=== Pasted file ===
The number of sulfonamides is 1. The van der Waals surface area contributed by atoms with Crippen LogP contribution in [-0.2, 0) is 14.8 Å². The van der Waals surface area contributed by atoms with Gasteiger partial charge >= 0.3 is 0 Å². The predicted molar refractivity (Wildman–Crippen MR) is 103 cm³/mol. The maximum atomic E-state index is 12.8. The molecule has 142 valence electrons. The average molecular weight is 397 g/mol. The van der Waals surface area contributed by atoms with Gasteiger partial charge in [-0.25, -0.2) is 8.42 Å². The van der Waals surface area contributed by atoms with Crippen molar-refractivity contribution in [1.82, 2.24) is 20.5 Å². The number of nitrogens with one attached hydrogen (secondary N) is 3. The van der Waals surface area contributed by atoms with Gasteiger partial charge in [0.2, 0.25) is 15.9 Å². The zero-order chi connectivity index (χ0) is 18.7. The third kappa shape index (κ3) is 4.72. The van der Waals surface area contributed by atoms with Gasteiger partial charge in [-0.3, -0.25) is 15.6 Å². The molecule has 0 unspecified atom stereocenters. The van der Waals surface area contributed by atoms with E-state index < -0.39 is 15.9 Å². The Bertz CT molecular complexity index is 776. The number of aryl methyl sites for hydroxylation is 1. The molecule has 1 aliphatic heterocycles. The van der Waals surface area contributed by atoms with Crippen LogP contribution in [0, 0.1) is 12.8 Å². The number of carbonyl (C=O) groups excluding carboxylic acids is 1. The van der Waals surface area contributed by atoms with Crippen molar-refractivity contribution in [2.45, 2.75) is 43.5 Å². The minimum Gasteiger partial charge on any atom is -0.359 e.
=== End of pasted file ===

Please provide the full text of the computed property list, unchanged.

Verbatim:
The number of sulfonamides is 1. The van der Waals surface area contributed by atoms with Crippen LogP contribution in [-0.2, 0) is 14.8 Å². The van der Waals surface area contributed by atoms with Gasteiger partial charge >= 0.3 is 0 Å². The predicted molar refractivity (Wildman–Crippen MR) is 103 cm³/mol. The maximum atomic E-state index is 12.8. The molecule has 142 valence electrons. The average molecular weight is 397 g/mol. The van der Waals surface area contributed by atoms with Gasteiger partial charge in [-0.25, -0.2) is 8.42 Å². The van der Waals surface area contributed by atoms with Crippen molar-refractivity contribution in [1.82, 2.24) is 20.5 Å². The number of nitrogens with one attached hydrogen (secondary N) is 3. The van der Waals surface area contributed by atoms with Gasteiger partial charge in [0.2, 0.25) is 15.9 Å². The zero-order chi connectivity index (χ0) is 18.7. The third kappa shape index (κ3) is 4.72. The van der Waals surface area contributed by atoms with Gasteiger partial charge in [-0.3, -0.25) is 15.6 Å². The molecule has 0 unspecified atom stereocenters. The van der Waals surface area contributed by atoms with E-state index < -0.39 is 15.9 Å². The Bertz CT molecular complexity index is 776. The number of aryl methyl sites for hydroxylation is 1. The molecule has 1 aliphatic heterocycles. The van der Waals surface area contributed by atoms with Crippen LogP contribution in [0, 0.1) is 12.8 Å². The number of carbonyl (C=O) groups excluding carboxylic acids is 1. The van der Waals surface area contributed by atoms with Crippen molar-refractivity contribution in [2.45, 2.75) is 43.5 Å². The minimum Gasteiger partial charge on any atom is -0.359 e.